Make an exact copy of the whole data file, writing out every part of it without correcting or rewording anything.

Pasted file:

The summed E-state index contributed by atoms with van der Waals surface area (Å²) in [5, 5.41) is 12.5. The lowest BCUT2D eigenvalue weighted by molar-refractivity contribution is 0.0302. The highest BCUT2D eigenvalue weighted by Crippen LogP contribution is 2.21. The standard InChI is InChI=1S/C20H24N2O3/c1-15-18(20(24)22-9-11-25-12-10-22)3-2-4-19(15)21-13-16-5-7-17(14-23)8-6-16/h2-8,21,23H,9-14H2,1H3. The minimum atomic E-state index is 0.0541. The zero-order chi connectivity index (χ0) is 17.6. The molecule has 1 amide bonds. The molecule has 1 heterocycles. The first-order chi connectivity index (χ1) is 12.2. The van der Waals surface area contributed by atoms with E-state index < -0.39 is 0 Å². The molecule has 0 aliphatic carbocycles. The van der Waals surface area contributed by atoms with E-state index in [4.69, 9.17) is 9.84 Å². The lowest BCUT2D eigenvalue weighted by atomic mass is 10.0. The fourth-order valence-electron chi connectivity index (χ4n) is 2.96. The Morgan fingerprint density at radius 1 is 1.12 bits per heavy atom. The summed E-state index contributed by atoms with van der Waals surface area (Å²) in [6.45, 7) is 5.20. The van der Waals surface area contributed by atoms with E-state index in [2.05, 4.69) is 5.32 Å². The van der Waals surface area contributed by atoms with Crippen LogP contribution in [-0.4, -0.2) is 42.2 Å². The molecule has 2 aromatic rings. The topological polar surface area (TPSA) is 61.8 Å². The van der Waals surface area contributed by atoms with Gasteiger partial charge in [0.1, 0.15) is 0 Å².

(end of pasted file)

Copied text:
The summed E-state index contributed by atoms with van der Waals surface area (Å²) in [5, 5.41) is 12.5. The lowest BCUT2D eigenvalue weighted by molar-refractivity contribution is 0.0302. The highest BCUT2D eigenvalue weighted by Crippen LogP contribution is 2.21. The standard InChI is InChI=1S/C20H24N2O3/c1-15-18(20(24)22-9-11-25-12-10-22)3-2-4-19(15)21-13-16-5-7-17(14-23)8-6-16/h2-8,21,23H,9-14H2,1H3. The minimum atomic E-state index is 0.0541. The zero-order chi connectivity index (χ0) is 17.6. The molecule has 1 amide bonds. The molecule has 1 heterocycles. The first-order chi connectivity index (χ1) is 12.2. The van der Waals surface area contributed by atoms with E-state index < -0.39 is 0 Å². The molecule has 0 aliphatic carbocycles. The van der Waals surface area contributed by atoms with E-state index in [4.69, 9.17) is 9.84 Å². The lowest BCUT2D eigenvalue weighted by atomic mass is 10.0. The fourth-order valence-electron chi connectivity index (χ4n) is 2.96. The Morgan fingerprint density at radius 1 is 1.12 bits per heavy atom. The summed E-state index contributed by atoms with van der Waals surface area (Å²) in [6.45, 7) is 5.20. The van der Waals surface area contributed by atoms with E-state index in [2.05, 4.69) is 5.32 Å². The van der Waals surface area contributed by atoms with Crippen LogP contribution in [-0.4, -0.2) is 42.2 Å². The molecule has 2 aromatic rings. The topological polar surface area (TPSA) is 61.8 Å². The van der Waals surface area contributed by atoms with Gasteiger partial charge in [0.1, 0.15) is 0 Å².